When I was sixteen I found myself overhearing a teacher talk about a trail called the PCT. I had no idea what this was, however, this particular teacher had become a personal teenage guru-mentor so anything they said or did my sixteen-year-old self found it brilliant and amazing. I remember when I got home later that day, I pulled out the notebook I'd scribbled the term in and looked it up, seeing how it was a day and age where there wasn't a smart phone for me to look it up ASAP, and I'll spare you the horrors of dial up.
I came across a few things with the same acronym of 'PCT' but they didn't seem to fit the beloved teacher whom I swore was becoming quickly one of my BFF's. But in one of the top ten links my search brought me to trail not to far away from where I lived called the Pacific Crest Trail. Up until then, I had done heaps of road trips, flown to Europe with my family and had done camping trips, but I had not yet been introduced to the world of hiking and backpacking let alone thru-hiking. My impulsive and adventurous self leaped and jumped for joy and all the exciting concepts and ideas that came from the mere idea of hiking from Mexico's border to Canada's border.
Eight-years later, still full of beaming love and lust for the trail, only older, more wiser and a few summers/weekends of hiking behind me, my now husband and I saw that in our busy overly booked schedule of summer disappointments and lack of adventure there was a week. A solid week. There were no mandatory activities for the kids, not previously planned RSVP's and we took it. We took that week, and bolted out of town faster then the Road Runner avoiding Wylie Coyote. My two munchkin's hammed it up at their Oma and Opa's while my husband and I set foot onto the PCT to hike a 50+mile section in 4-days.
The first day was the drive to Santium Pass which is right outside of Sister, OR. My husband and I enjoyed the day's worth of a drive, taking our time in Bend, Or and enjoying the ridiculously cool REI store, (is it just me or does REI always have the cool buildings?) When we got to the pass, we parked our car and debated for a few seconds if since we still had light, though the sun was setting, if we should just grab our ready-to-go bags and get a couple miles in, but quickly decided otherwise. We camped in the back of our Highlander and played card games, re-calculated our miles planned for each day (which did us nothing after that) and slept cramped and full of excitement.
We were going to be South Bounders against the current of North Bounders trying to reach Canada against the smog and smoke of all the arising fires. Our end stop was the hot spot to a lot of thru-hikers, Elk Lake Resort. The first day was a simple 8-miles and we made the simple yet less wonderful mistake of starting into the lava field as dark hit, not understanding it would consume roughly 20-miles of our trip. There were so many things that could have dragged me down. The beginning of the monster blisters that started to consume the sides of both of my big toes, learning that I had an all-too-wrong-for-my-body pack and painfully having to be reminded the whole trip, figuring out we'd packed too much food, the constant threat of rain, the lack of water, the lava - oh eff the damn lava! And yet, somehow, no matter what, this trail's magic didn't just consist of finding a cooler full of beer in the middle of the woods or gallons of water when there was little to none left in my water bottles. The trail magic more so came in hiking through miles of burned forest and finally looking up and seeing Mt. Washington so close I could have hugged it. It came with the random event that procured my trail name of Etch-a-Sketch. It came with the warm rain when we got to a beautiful small lake. And it came our last morning on the trail when I sat overlooking Sister Mirror Lake, 7-miles from our ending stop.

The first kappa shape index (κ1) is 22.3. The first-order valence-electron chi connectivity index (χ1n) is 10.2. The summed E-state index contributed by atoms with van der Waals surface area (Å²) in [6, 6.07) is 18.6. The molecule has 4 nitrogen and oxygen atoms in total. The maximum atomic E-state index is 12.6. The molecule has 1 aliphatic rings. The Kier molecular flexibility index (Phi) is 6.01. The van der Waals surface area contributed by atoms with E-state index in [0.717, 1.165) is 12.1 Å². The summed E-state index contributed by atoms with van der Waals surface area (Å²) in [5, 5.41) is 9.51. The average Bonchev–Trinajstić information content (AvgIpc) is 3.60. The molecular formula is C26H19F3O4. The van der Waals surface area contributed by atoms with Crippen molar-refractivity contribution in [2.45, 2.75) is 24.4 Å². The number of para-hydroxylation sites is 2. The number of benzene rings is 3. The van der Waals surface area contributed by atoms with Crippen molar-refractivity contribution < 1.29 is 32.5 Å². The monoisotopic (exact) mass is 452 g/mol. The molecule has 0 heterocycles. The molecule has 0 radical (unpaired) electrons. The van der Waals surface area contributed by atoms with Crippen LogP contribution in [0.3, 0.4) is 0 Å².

I sat their, with my sketch book writing so vigorously and this tiny leaf cutter bee perched itself on the edge of my book. I continued to write, and instead, it seemed this small creature had found and interest and a curiosity in what my pen was and began to try to fallow it. At first it annoyed me, then I giggled at this small thing so curious and then I let it be.
My husband and I have always used the phrase "just be" to try and overcome some of those less blissful times life likes to throw at us, but not until over looking that lake did I actually understand the phrase I had been using to pathetically to console myself for the past few years.
I get it now. Just be. Just be what you feel like in that moment, just be who you feel you are - even if it's for a moment, just be, because that moment will soon be gone and replaced with another. Just be. It came in floods of understanding, overwhelmingly so much so I can't list it all out - but that's because in that moment that was my "just be". It's now my spot of contemplation during yoga and it's a point in time I keep coming back to as I begin to purge my house and life of unnecessary things.
Little did I know that later that day, I'd have the best milkshake ever at the resort, meet some amazing thru-hikers who shared their kindness, our trail angel would be unable to pick us up and I'd be hitch-hiking twice, finding the worst camp-ground known to man and then the worst but most amazing first shower in a week.
Little did I know that a five-day period could change my entire life. PCT I'm officially hooked and humbled by your wonderfulness. I will be back for more!
All photographs were taken by myself, Heather S. Woolery, and all Rights are Reserved. HW photography 2015. To learn more about the Pacific Crest Trail, visit their website at: www.pct.org.